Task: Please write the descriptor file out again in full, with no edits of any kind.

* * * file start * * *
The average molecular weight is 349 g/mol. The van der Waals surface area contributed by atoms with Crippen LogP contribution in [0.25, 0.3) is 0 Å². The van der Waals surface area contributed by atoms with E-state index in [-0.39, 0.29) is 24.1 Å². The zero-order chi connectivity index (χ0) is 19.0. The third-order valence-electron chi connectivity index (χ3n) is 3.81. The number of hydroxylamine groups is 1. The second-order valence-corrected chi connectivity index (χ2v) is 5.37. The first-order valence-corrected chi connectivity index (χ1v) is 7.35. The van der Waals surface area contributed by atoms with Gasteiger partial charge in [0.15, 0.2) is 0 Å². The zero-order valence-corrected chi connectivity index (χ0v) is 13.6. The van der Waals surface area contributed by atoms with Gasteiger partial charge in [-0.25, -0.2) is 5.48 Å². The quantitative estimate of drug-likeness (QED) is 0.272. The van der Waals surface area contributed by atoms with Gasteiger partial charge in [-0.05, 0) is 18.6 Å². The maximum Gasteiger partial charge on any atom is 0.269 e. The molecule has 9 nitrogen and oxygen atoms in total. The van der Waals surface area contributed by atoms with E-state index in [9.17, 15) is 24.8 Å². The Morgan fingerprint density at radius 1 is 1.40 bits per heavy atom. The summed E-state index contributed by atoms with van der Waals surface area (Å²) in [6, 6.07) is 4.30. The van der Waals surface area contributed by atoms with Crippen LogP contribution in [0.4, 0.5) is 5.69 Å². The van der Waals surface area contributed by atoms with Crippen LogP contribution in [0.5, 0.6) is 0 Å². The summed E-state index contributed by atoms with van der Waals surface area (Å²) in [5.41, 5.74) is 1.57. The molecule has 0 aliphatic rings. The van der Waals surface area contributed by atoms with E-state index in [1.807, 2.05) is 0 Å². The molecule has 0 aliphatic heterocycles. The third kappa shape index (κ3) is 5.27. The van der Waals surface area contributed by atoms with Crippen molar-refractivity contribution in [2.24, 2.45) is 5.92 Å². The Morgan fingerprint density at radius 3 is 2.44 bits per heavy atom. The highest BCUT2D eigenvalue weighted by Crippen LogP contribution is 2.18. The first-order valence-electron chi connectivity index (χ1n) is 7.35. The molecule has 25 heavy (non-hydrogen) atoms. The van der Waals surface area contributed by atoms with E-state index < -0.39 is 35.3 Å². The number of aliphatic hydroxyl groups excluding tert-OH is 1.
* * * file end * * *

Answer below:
The average molecular weight is 349 g/mol. The van der Waals surface area contributed by atoms with Crippen LogP contribution in [0.25, 0.3) is 0 Å². The van der Waals surface area contributed by atoms with E-state index in [-0.39, 0.29) is 24.1 Å². The zero-order chi connectivity index (χ0) is 19.0. The third-order valence-electron chi connectivity index (χ3n) is 3.81. The number of hydroxylamine groups is 1. The second-order valence-corrected chi connectivity index (χ2v) is 5.37. The first-order valence-corrected chi connectivity index (χ1v) is 7.35. The van der Waals surface area contributed by atoms with Gasteiger partial charge in [0.15, 0.2) is 0 Å². The zero-order valence-corrected chi connectivity index (χ0v) is 13.6. The van der Waals surface area contributed by atoms with Gasteiger partial charge in [-0.25, -0.2) is 5.48 Å². The quantitative estimate of drug-likeness (QED) is 0.272. The van der Waals surface area contributed by atoms with Gasteiger partial charge in [-0.05, 0) is 18.6 Å². The maximum Gasteiger partial charge on any atom is 0.269 e. The molecule has 9 nitrogen and oxygen atoms in total. The van der Waals surface area contributed by atoms with E-state index in [9.17, 15) is 24.8 Å². The Morgan fingerprint density at radius 1 is 1.40 bits per heavy atom. The summed E-state index contributed by atoms with van der Waals surface area (Å²) in [6, 6.07) is 4.30. The van der Waals surface area contributed by atoms with Crippen LogP contribution in [0.4, 0.5) is 5.69 Å². The van der Waals surface area contributed by atoms with Crippen LogP contribution in [0.5, 0.6) is 0 Å². The summed E-state index contributed by atoms with van der Waals surface area (Å²) in [5.41, 5.74) is 1.57. The molecule has 0 aliphatic rings. The van der Waals surface area contributed by atoms with E-state index in [1.807, 2.05) is 0 Å². The molecule has 0 aliphatic heterocycles. The third kappa shape index (κ3) is 5.27. The van der Waals surface area contributed by atoms with Crippen molar-refractivity contribution in [2.24, 2.45) is 5.92 Å². The Morgan fingerprint density at radius 3 is 2.44 bits per heavy atom. The highest BCUT2D eigenvalue weighted by Crippen LogP contribution is 2.18. The first-order valence-electron chi connectivity index (χ1n) is 7.35. The molecule has 25 heavy (non-hydrogen) atoms. The van der Waals surface area contributed by atoms with E-state index < -0.39 is 35.3 Å². The number of aliphatic hydroxyl groups excluding tert-OH is 1.